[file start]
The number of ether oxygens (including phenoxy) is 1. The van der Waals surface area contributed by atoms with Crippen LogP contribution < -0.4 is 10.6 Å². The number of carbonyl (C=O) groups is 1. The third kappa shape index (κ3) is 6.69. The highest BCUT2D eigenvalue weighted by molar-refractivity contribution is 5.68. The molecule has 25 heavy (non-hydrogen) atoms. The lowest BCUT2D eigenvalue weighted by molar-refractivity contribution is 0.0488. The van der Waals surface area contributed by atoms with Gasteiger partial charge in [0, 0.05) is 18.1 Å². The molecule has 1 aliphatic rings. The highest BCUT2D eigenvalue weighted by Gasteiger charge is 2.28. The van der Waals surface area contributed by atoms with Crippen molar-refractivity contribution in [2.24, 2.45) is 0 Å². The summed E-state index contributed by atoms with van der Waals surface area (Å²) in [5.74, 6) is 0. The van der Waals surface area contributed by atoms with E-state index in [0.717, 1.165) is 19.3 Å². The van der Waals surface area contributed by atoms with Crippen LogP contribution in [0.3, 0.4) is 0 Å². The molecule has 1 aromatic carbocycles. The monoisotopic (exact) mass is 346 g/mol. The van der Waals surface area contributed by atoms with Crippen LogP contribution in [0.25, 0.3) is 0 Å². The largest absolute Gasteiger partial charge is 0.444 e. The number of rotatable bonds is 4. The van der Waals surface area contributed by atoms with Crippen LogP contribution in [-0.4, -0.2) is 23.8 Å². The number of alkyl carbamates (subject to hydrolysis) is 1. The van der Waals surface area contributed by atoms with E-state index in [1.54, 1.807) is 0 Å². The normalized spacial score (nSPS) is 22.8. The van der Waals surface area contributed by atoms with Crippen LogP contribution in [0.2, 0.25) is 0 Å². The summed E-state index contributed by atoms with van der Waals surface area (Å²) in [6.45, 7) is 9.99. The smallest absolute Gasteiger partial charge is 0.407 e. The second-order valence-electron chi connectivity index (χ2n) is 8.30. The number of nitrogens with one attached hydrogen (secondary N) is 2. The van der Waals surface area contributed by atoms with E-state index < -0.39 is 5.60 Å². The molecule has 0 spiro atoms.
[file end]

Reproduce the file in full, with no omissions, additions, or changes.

The number of ether oxygens (including phenoxy) is 1. The van der Waals surface area contributed by atoms with Crippen LogP contribution < -0.4 is 10.6 Å². The number of carbonyl (C=O) groups is 1. The third kappa shape index (κ3) is 6.69. The highest BCUT2D eigenvalue weighted by molar-refractivity contribution is 5.68. The molecule has 25 heavy (non-hydrogen) atoms. The lowest BCUT2D eigenvalue weighted by molar-refractivity contribution is 0.0488. The van der Waals surface area contributed by atoms with Gasteiger partial charge in [0, 0.05) is 18.1 Å². The molecule has 1 aliphatic rings. The highest BCUT2D eigenvalue weighted by Gasteiger charge is 2.28. The van der Waals surface area contributed by atoms with Crippen molar-refractivity contribution in [2.24, 2.45) is 0 Å². The summed E-state index contributed by atoms with van der Waals surface area (Å²) in [5.74, 6) is 0. The van der Waals surface area contributed by atoms with E-state index in [0.717, 1.165) is 19.3 Å². The van der Waals surface area contributed by atoms with Crippen LogP contribution in [0.3, 0.4) is 0 Å². The molecule has 1 aromatic carbocycles. The monoisotopic (exact) mass is 346 g/mol. The van der Waals surface area contributed by atoms with Crippen LogP contribution in [0.25, 0.3) is 0 Å². The largest absolute Gasteiger partial charge is 0.444 e. The number of rotatable bonds is 4. The van der Waals surface area contributed by atoms with Crippen LogP contribution in [-0.4, -0.2) is 23.8 Å². The number of alkyl carbamates (subject to hydrolysis) is 1. The van der Waals surface area contributed by atoms with E-state index in [1.54, 1.807) is 0 Å². The normalized spacial score (nSPS) is 22.8. The van der Waals surface area contributed by atoms with Crippen LogP contribution in [0.2, 0.25) is 0 Å². The summed E-state index contributed by atoms with van der Waals surface area (Å²) in [6.45, 7) is 9.99. The smallest absolute Gasteiger partial charge is 0.407 e. The second-order valence-electron chi connectivity index (χ2n) is 8.30. The number of nitrogens with one attached hydrogen (secondary N) is 2. The van der Waals surface area contributed by atoms with E-state index < -0.39 is 5.60 Å². The molecule has 0 spiro atoms.